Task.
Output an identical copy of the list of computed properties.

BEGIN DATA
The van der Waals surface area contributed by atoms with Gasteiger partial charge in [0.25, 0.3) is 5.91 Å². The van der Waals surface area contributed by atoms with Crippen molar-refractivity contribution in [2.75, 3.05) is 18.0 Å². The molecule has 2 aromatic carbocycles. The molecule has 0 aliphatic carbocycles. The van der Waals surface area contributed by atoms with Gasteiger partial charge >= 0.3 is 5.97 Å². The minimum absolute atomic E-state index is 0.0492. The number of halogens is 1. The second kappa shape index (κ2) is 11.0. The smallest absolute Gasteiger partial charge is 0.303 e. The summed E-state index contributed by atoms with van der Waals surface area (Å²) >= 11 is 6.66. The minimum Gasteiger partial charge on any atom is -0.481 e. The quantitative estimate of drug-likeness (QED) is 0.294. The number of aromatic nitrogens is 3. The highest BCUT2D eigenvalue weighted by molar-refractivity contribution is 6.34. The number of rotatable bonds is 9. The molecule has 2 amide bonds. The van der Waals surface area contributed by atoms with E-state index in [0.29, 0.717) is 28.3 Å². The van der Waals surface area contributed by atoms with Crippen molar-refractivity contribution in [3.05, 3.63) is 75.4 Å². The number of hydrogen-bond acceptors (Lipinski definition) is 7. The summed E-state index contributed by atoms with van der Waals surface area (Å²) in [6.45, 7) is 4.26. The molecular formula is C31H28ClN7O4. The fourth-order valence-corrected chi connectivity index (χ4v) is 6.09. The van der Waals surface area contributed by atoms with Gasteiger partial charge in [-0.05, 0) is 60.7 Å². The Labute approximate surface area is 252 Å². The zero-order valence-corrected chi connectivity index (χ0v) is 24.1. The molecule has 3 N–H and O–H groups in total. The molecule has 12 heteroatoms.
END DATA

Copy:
The van der Waals surface area contributed by atoms with Gasteiger partial charge in [0.25, 0.3) is 5.91 Å². The van der Waals surface area contributed by atoms with Crippen molar-refractivity contribution in [2.75, 3.05) is 18.0 Å². The molecule has 2 aromatic carbocycles. The molecule has 0 aliphatic carbocycles. The van der Waals surface area contributed by atoms with Gasteiger partial charge >= 0.3 is 5.97 Å². The minimum absolute atomic E-state index is 0.0492. The number of halogens is 1. The second kappa shape index (κ2) is 11.0. The smallest absolute Gasteiger partial charge is 0.303 e. The summed E-state index contributed by atoms with van der Waals surface area (Å²) >= 11 is 6.66. The minimum Gasteiger partial charge on any atom is -0.481 e. The quantitative estimate of drug-likeness (QED) is 0.294. The number of aromatic nitrogens is 3. The highest BCUT2D eigenvalue weighted by molar-refractivity contribution is 6.34. The number of rotatable bonds is 9. The molecule has 2 amide bonds. The van der Waals surface area contributed by atoms with E-state index in [0.29, 0.717) is 28.3 Å². The van der Waals surface area contributed by atoms with Crippen molar-refractivity contribution in [3.05, 3.63) is 75.4 Å². The number of hydrogen-bond acceptors (Lipinski definition) is 7. The summed E-state index contributed by atoms with van der Waals surface area (Å²) in [6.45, 7) is 4.26. The molecular formula is C31H28ClN7O4. The fourth-order valence-corrected chi connectivity index (χ4v) is 6.09. The van der Waals surface area contributed by atoms with Gasteiger partial charge in [-0.05, 0) is 60.7 Å². The Labute approximate surface area is 252 Å². The zero-order valence-corrected chi connectivity index (χ0v) is 24.1. The molecule has 3 N–H and O–H groups in total. The molecule has 12 heteroatoms.